Insurance is a practice or arrangement by which a company or government agency provides a guarantee of compensation for specified loss, damage, illness, or death in return for payment of a premium. A contract providing protection against a possible eventuality. This contract provides that the insurance company will cover some portion of a policyholder’s loss if the policyholder meets certain conditions stipulated in the insurance contract. The policyholder pays a premium to obtain insurance coverage. If the policyholder experiences a loss, such as a car accident or a house fire, the policyholder files a claim for reimbursement with the insurance company. The policyholder will pay a deductible to cover part of the loss, and the insurance company will pay the rest. For example, suppose you have a homeowner’s insurance policy. You pay $1,000 per year in premiums for a policy with a face value of $200,000, which is what the insurance company estimates it would cost to completely rebuild your house in the event of a total loss. One day, a huge wildfire envelopes your neighborhood and your house burns to the ground. You file a claim for $200,000 with your insurance company. The company approves the claim. You pay your $1,000 deductible, and the insurance company covers the remaining $199,000 of your loss. You then take that money and use it to hire contractors to rebuild your house.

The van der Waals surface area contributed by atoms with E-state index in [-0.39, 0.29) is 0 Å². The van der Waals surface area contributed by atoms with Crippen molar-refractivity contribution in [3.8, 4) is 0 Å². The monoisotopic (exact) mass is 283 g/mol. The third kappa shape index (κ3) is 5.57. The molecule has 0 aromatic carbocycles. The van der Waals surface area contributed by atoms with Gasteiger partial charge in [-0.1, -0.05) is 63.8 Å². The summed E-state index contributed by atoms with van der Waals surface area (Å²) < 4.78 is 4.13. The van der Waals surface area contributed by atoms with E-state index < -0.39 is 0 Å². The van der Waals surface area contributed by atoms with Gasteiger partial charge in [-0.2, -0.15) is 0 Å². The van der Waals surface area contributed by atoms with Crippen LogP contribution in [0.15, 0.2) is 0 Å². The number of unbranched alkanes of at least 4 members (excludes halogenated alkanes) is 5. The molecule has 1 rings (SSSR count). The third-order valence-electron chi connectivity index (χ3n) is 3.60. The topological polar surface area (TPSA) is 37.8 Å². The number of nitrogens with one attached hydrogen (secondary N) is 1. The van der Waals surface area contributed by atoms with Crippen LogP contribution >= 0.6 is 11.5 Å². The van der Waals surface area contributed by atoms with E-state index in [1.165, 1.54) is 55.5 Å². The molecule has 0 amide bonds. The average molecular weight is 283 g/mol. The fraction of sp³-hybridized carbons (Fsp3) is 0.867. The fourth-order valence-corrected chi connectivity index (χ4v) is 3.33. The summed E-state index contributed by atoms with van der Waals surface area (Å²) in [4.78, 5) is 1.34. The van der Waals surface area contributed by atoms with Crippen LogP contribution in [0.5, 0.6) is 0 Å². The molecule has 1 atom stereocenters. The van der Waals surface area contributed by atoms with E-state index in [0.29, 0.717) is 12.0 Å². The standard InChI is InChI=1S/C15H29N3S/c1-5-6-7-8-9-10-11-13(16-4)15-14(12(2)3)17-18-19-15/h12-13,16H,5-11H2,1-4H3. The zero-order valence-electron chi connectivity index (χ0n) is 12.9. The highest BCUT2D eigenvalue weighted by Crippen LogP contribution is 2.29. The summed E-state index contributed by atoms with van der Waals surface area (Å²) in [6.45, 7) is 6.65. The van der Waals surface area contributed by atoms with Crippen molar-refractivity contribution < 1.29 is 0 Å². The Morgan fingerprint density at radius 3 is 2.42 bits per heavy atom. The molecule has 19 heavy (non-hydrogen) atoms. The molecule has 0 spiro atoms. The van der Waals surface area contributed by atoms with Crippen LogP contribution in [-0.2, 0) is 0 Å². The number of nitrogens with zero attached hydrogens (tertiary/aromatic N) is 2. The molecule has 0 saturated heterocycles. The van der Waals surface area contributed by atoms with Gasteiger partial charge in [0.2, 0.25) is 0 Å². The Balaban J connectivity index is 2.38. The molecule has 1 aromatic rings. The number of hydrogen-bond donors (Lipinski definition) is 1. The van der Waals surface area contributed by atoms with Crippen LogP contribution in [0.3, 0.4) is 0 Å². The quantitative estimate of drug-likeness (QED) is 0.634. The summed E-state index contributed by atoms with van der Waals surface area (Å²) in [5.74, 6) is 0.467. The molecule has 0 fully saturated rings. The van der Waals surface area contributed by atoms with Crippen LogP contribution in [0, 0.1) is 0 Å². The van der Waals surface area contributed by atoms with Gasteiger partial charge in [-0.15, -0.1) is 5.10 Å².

There are many different types of insurance: house insurance, car insurance, health insurance, life insurance, and travel insurance, to name a basic few.